To determine the effect of partial plasma exchangetransfusion, 20 newborn infants with neonatal hyperviscosity were randomly assigned to observation or treatment with partial plasma exchange transfusion within the first eight hours after birth. They were studied for organ involvement by roentgenogram, blood count, coagulation studies, and neurologic behavior and were followed up using the Brazelton Neonatal Behavior Assessment scale at 8, 24, and 72 hours and 2 weeks of age; in addition, ten control infants without hyperviscosity of similar birth weights and gestational ages were also studied. Exchange transfusion improved blood viscosity but both hyperviscous groups showed a higher proportion of abnormal results than did the control subjects. Infants receiving exchange transfusions subsequently improved during the period from 8 hours to 2 to 3 weeks of age, until they were indistinguishable from the control subjects. Neurologic improvement in hyperviscous infants who had not received exchange transfusions were significantly slower during this period. At 8 months of age, abnormal neurologic and developmental findings were impressive in both groups; no significant differences in neurologic abnormalities were noted at that time. Developmental delays, tremors, spastic diplegia, and monoparesis were found in four of six untreated infants and five of ten infants who had received exchange transfusions. A fine tremor was present in one control child.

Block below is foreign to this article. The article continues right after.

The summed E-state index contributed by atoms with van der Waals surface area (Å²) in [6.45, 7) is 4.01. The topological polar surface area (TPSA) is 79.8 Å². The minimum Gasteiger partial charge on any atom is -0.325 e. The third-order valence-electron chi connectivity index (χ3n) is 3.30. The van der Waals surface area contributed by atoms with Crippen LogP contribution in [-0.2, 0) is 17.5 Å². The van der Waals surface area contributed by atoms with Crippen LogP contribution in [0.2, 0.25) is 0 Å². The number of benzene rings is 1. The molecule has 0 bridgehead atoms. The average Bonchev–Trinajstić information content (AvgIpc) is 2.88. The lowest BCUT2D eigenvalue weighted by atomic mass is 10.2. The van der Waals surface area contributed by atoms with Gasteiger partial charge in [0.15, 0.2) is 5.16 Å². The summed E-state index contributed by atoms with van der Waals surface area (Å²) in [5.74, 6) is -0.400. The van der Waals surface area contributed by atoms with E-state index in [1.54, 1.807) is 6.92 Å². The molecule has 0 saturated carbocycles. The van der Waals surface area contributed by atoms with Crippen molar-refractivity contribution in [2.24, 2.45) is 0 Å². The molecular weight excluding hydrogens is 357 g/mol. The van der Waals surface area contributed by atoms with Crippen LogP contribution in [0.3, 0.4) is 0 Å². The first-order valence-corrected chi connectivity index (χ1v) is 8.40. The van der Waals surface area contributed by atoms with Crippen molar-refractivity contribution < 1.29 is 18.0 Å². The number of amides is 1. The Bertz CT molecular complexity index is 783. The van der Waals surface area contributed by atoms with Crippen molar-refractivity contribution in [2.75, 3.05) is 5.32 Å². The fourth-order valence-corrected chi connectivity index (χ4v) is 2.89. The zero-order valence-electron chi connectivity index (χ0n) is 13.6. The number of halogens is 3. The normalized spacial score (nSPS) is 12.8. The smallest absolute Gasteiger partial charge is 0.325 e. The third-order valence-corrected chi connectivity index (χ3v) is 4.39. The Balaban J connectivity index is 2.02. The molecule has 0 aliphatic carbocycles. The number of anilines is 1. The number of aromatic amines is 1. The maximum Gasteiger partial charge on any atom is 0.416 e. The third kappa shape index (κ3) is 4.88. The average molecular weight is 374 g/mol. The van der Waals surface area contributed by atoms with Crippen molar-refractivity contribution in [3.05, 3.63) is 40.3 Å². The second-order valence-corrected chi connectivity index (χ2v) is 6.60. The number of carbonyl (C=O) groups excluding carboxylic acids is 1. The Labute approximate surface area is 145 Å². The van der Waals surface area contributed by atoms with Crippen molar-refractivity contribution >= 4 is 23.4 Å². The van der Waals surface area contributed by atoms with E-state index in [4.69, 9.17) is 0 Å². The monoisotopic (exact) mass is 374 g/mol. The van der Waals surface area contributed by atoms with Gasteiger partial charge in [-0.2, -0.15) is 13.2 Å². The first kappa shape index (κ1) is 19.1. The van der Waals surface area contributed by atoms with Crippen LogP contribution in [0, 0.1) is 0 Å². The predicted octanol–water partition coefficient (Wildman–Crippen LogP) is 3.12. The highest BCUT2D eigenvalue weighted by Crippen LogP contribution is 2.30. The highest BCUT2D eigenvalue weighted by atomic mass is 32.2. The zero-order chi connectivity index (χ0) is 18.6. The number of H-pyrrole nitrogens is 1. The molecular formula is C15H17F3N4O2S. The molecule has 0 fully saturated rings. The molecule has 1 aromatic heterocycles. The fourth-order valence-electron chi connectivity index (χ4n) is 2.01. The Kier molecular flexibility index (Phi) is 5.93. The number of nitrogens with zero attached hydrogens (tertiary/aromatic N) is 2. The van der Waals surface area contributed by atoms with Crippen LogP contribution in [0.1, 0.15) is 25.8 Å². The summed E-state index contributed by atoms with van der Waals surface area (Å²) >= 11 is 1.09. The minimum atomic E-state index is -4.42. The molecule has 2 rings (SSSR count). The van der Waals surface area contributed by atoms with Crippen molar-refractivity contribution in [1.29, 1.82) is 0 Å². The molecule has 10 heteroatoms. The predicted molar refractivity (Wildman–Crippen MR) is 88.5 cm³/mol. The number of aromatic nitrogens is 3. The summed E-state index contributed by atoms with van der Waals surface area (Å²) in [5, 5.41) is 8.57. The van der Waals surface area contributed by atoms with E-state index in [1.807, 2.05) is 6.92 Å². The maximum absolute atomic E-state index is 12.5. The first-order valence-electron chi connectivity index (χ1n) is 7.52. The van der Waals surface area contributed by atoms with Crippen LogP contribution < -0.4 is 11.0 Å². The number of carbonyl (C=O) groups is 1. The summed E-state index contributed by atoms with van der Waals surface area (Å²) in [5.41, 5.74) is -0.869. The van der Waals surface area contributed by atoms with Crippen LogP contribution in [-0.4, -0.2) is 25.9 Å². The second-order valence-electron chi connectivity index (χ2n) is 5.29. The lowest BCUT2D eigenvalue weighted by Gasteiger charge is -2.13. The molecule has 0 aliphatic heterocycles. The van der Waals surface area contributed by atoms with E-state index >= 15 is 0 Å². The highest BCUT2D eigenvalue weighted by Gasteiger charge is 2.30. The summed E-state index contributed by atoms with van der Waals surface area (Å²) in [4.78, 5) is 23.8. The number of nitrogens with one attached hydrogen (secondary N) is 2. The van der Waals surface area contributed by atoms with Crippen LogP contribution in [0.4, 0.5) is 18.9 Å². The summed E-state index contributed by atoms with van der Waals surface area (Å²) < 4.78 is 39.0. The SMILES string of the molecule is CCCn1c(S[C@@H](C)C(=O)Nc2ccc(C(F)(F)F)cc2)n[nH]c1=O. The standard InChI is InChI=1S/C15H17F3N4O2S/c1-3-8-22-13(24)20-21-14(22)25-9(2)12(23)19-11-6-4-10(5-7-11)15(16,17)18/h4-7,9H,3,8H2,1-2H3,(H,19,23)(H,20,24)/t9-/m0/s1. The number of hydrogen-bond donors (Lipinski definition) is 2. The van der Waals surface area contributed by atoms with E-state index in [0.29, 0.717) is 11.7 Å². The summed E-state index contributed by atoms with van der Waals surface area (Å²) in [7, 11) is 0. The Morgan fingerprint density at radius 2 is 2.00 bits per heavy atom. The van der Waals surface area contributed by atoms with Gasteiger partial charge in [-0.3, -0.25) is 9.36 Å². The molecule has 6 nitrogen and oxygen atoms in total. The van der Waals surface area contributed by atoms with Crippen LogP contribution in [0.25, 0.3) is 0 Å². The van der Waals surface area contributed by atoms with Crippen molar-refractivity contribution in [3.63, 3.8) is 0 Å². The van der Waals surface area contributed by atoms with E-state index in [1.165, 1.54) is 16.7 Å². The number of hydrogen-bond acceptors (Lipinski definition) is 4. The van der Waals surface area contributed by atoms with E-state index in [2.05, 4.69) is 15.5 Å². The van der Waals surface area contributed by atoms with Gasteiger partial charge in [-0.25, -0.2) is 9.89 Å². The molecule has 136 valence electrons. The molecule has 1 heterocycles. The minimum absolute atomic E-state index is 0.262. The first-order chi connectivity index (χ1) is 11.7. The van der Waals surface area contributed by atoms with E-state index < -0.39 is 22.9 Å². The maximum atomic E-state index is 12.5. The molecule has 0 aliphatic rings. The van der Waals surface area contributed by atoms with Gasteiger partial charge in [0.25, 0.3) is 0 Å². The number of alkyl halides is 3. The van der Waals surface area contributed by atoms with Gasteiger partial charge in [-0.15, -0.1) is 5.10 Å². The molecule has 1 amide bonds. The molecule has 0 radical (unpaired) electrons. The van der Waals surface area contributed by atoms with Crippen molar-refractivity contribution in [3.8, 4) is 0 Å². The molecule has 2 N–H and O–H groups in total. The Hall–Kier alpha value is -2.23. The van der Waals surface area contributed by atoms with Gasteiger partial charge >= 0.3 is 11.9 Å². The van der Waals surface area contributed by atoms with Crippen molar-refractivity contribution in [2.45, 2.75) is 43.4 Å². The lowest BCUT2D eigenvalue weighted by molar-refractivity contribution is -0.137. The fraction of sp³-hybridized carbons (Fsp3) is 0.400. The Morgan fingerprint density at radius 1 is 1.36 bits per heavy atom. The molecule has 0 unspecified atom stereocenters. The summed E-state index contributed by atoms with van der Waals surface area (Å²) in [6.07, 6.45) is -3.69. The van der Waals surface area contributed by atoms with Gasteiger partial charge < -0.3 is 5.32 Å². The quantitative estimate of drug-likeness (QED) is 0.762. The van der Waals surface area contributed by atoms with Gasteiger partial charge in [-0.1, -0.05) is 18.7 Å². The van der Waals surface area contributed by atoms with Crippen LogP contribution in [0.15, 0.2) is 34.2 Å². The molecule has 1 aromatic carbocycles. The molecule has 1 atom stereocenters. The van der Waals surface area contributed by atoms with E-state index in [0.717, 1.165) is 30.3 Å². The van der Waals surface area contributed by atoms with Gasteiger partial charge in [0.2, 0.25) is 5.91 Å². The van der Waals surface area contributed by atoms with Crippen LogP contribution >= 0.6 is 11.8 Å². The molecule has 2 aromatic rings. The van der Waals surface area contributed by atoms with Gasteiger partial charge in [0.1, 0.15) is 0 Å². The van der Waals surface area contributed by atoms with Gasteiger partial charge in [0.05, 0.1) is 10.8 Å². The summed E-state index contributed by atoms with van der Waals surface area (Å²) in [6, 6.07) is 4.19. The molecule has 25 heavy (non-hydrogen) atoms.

- Received June 8, 1979.
- Accepted July 13, 1981.
- Copyright © 1982 by the American Academy of Pediatrics